LifeWay Research released a survey today titled “The Church, Racial Reconciliation and Racial Diversity.”
One thousand protestant pastors were asked about racial diversity within their church and the role of the church and pastors in racial reconciliation.
“The question of diversity will likely become more pressing for churches in the future,” said Scott McConnell, executive director of LifeWay Research.
Pastors’ answers revealed that there is an increased awareness about the need for racial integration and reconciliation in the church but there remains much work to be done.
While 85 percent of pastors agreed that every church should strive to achieve racial diversity, only 13 percent said that more than one ethnic or racial group predominated in their church.
When asked whether religious leaders and churches had a role in racial reconciliation in America, an overwhelming 9 out of 10 said they believed it was mandated by the Gospel and 57 percent said their congregations would welcome a sermon on racial reconciliation.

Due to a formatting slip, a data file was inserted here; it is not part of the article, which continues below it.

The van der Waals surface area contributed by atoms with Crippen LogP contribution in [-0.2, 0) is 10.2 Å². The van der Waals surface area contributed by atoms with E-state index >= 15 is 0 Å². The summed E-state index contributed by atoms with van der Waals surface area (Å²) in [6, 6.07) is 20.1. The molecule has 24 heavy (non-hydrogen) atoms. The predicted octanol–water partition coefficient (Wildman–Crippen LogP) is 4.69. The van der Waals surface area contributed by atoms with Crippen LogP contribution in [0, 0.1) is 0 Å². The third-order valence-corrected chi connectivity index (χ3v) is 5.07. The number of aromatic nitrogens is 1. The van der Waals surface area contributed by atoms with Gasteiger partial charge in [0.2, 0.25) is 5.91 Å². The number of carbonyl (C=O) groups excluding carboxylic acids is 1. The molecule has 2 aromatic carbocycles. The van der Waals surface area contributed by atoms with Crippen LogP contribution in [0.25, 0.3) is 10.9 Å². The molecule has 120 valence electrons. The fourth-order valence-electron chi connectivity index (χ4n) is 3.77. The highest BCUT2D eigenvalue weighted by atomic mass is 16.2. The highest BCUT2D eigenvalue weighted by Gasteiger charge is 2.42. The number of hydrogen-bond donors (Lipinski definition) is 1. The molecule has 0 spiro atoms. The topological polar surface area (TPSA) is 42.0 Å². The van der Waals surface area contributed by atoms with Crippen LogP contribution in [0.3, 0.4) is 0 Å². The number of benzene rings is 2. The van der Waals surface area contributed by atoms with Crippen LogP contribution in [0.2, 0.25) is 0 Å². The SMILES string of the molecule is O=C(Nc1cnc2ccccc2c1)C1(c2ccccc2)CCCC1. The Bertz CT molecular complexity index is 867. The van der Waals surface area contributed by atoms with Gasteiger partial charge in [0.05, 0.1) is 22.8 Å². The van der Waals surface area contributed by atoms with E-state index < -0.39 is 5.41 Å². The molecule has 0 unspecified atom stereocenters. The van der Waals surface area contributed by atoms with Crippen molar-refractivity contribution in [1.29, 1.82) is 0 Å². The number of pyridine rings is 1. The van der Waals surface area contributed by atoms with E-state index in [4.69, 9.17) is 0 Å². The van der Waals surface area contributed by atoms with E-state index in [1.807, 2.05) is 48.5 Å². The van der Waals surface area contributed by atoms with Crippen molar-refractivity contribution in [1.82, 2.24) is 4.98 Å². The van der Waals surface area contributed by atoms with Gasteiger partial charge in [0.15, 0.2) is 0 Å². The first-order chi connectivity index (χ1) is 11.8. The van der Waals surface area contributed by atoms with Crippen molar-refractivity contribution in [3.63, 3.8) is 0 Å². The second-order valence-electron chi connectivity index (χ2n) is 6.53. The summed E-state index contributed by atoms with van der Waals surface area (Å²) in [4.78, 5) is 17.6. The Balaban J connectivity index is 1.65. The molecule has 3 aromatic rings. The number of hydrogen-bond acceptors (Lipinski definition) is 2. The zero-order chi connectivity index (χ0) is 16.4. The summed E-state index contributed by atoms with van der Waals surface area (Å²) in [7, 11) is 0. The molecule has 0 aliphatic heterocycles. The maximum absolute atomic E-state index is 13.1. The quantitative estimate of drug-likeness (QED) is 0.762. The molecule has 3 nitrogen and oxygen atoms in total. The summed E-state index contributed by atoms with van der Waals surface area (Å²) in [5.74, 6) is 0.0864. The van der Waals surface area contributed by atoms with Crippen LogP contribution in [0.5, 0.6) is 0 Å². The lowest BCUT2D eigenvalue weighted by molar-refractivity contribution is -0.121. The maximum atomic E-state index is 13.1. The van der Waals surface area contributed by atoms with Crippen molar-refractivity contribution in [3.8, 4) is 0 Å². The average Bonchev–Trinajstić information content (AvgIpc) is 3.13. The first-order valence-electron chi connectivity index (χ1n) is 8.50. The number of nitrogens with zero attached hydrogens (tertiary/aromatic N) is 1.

Most pastors, however, have not been encouraged by their churches to preach about racial reconciliation, even in the midst of racial tensions in America. Some even have received negative feedback and 10 percent have not addressed the topic in the last two years.
LifeWay also found that those most often speaking about racial relations and reconciliation are likely to be African American pastors. Only 8 percent of white pastors reported speaking to their churches in sermons or large group messages about racial reconciliation.
Still, pastors are practicing what they preach—or wish they could preach:
- 44% shared meal with people of different race
- 57% socialized with neighbors of other ethnicities
- 40% met regularly with pastors of other ethnicities
Check back later this week for how Florida Baptists are fostering racial reconciliation and integration in their churches and communities.
By Keila Diaz, Florida Baptist Convention, March 20, 2018